I listened to them chat about various subjects for the first few stops, and the young man would turn around and try to engage myself and the commuter in the conversation. I wasn’t in the mood to chat, but soon their conversation turned to conspiracy theories. When the young man turned to me again, I noticed that his eyes were dilated to the point of being black, and he was wearing a wristband from some kind of event. Given his dress, the fact it was 6 a.m., and his excited conversation I deduced that he must be a college student, returning home from a rave where some kind of mind-blowing drug was served. He was passionate and angry about the state of his world, specifically politics, lack of humanity, global warming, and any other subject that would give a young person cause to reflect upon their future. He reminded me of a modern day Merry Prankster.

I tried to ignore him, but it became obvious that the young man needed a lesson in life.

Okay, maybe not so much a lesson as a little messing with his mind. The old man got off the train, and the young man turned to me, not knowing the extend of my conspiracy theory knowledge. He started talking about genetically modified food.

“I know.” I said. He went on to Big Pharma. Did I know there was a cure for cancer? Most all other diseases as well. The federal reserve…

I listened patiently for a few minutes. I had to be a little impressed with his passion. But my stop was coming up, and I needed to make my point. I had heard him tell the old man he was 24, but he didn’t know that. I leaned in close to him and said,

“You’re what? 24 years old?” His eyes grew wide as his overstimulated brain tried to figure out how I knew that. I let him sweat it for a second.

“Look, I’m twice your age, and all the stuff you’re learning now, I already know. But here’s something you don’t know. Be careful fighting big Pharma and Corporations, money can be used to break your legs or kill you. Be careful who you piss off. Don’t sell your soul to Corporate America, and stop smoking before you’re 30.”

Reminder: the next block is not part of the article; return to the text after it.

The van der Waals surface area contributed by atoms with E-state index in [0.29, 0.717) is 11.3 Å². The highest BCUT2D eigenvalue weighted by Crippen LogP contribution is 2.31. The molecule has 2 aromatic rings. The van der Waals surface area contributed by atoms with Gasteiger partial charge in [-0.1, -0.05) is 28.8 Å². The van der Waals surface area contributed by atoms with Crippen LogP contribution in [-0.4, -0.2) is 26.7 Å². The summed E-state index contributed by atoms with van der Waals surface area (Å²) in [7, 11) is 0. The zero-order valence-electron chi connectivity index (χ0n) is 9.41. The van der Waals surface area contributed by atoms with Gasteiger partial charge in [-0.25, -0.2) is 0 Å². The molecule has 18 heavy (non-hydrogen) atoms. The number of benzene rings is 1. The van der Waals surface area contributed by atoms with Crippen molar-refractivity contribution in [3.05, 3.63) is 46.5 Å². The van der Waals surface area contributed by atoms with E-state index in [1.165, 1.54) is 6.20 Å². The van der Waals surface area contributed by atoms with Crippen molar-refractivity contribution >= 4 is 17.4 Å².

I watched his eyes twitch as he silently processed my information. I dug in my bag looking for a piece of scratch paper and a pen. He began shaking his head “yes” vigorously and smiling.

“You are a smart lady. Yeah! You get it. Damn! I knew someone would get it.”

“Oh I get it,” I said, writing on the back of a paper from my bag. “Here’s the name of an organization here in Colorado. They’re grass roots and are fighting for change. They have some videos that will blow your mind, and I think they could use someone like you fighting for their cause.”

“F*&^%n’ A man. Thanks, thanks man. This is all right. The world’s gonna be all right.”

“There’s one more thing,” I said. “Most important.” He leaned in and I handed him the piece of paper I had torn from the top of a page.

“Never, ever, no matter what, trust the media.” He was nodding and thanking me as I got up and exited the train at the Yale station. I saw him looking at the paper I’d given him and couldn’t help but smile.

I had a press release from the White House I had printed out for a story I’m working on, and had used the back of it to print the name of the group for him. The backside of his note included the full logo of the White House, as well as “White House Media Affairs Office” in bold letters.

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November 9, 2012 - Posted by | Uncategorized | , , , , , , , ,